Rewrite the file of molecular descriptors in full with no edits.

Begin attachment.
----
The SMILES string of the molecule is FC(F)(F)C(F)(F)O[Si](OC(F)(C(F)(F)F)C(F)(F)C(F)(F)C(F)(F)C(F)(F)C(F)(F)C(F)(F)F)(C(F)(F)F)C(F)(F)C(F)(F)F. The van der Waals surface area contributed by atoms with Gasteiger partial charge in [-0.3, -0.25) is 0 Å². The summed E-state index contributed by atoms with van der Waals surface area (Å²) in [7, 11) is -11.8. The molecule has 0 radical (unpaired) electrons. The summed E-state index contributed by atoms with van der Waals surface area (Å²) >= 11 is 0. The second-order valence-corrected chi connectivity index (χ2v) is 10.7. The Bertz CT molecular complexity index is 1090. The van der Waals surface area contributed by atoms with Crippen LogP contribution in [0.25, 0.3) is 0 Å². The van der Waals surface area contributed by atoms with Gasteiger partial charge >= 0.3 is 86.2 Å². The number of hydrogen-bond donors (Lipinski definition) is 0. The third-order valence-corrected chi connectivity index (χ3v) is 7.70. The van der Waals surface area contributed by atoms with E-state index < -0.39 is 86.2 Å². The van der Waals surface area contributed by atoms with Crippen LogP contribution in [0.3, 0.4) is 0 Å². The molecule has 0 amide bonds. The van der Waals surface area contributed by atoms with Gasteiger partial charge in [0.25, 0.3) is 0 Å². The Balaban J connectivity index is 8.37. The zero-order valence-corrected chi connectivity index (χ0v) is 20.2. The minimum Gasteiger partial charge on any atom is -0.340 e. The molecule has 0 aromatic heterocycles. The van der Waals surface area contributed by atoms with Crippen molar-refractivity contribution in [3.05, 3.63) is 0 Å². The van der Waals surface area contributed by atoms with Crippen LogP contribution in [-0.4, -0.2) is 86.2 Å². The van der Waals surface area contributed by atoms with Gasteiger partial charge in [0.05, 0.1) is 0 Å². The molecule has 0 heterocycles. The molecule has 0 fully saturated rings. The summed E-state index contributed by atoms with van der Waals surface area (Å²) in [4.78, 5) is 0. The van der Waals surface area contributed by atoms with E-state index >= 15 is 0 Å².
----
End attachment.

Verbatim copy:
The SMILES string of the molecule is FC(F)(F)C(F)(F)O[Si](OC(F)(C(F)(F)F)C(F)(F)C(F)(F)C(F)(F)C(F)(F)C(F)(F)C(F)(F)F)(C(F)(F)F)C(F)(F)C(F)(F)F. The van der Waals surface area contributed by atoms with Gasteiger partial charge in [-0.3, -0.25) is 0 Å². The summed E-state index contributed by atoms with van der Waals surface area (Å²) in [7, 11) is -11.8. The molecule has 0 radical (unpaired) electrons. The summed E-state index contributed by atoms with van der Waals surface area (Å²) >= 11 is 0. The second-order valence-corrected chi connectivity index (χ2v) is 10.7. The Bertz CT molecular complexity index is 1090. The van der Waals surface area contributed by atoms with Crippen LogP contribution in [0.25, 0.3) is 0 Å². The van der Waals surface area contributed by atoms with Gasteiger partial charge >= 0.3 is 86.2 Å². The number of hydrogen-bond donors (Lipinski definition) is 0. The third-order valence-corrected chi connectivity index (χ3v) is 7.70. The van der Waals surface area contributed by atoms with E-state index < -0.39 is 86.2 Å². The van der Waals surface area contributed by atoms with Crippen LogP contribution in [0.3, 0.4) is 0 Å². The molecule has 0 amide bonds. The van der Waals surface area contributed by atoms with Gasteiger partial charge in [0.25, 0.3) is 0 Å². The Balaban J connectivity index is 8.37. The zero-order valence-corrected chi connectivity index (χ0v) is 20.2. The minimum Gasteiger partial charge on any atom is -0.340 e. The molecule has 0 aromatic heterocycles. The van der Waals surface area contributed by atoms with Crippen molar-refractivity contribution in [3.05, 3.63) is 0 Å². The van der Waals surface area contributed by atoms with Crippen LogP contribution in [-0.4, -0.2) is 86.2 Å². The van der Waals surface area contributed by atoms with Gasteiger partial charge in [0.05, 0.1) is 0 Å². The molecule has 0 heterocycles. The molecule has 0 fully saturated rings. The summed E-state index contributed by atoms with van der Waals surface area (Å²) in [4.78, 5) is 0. The van der Waals surface area contributed by atoms with E-state index >= 15 is 0 Å².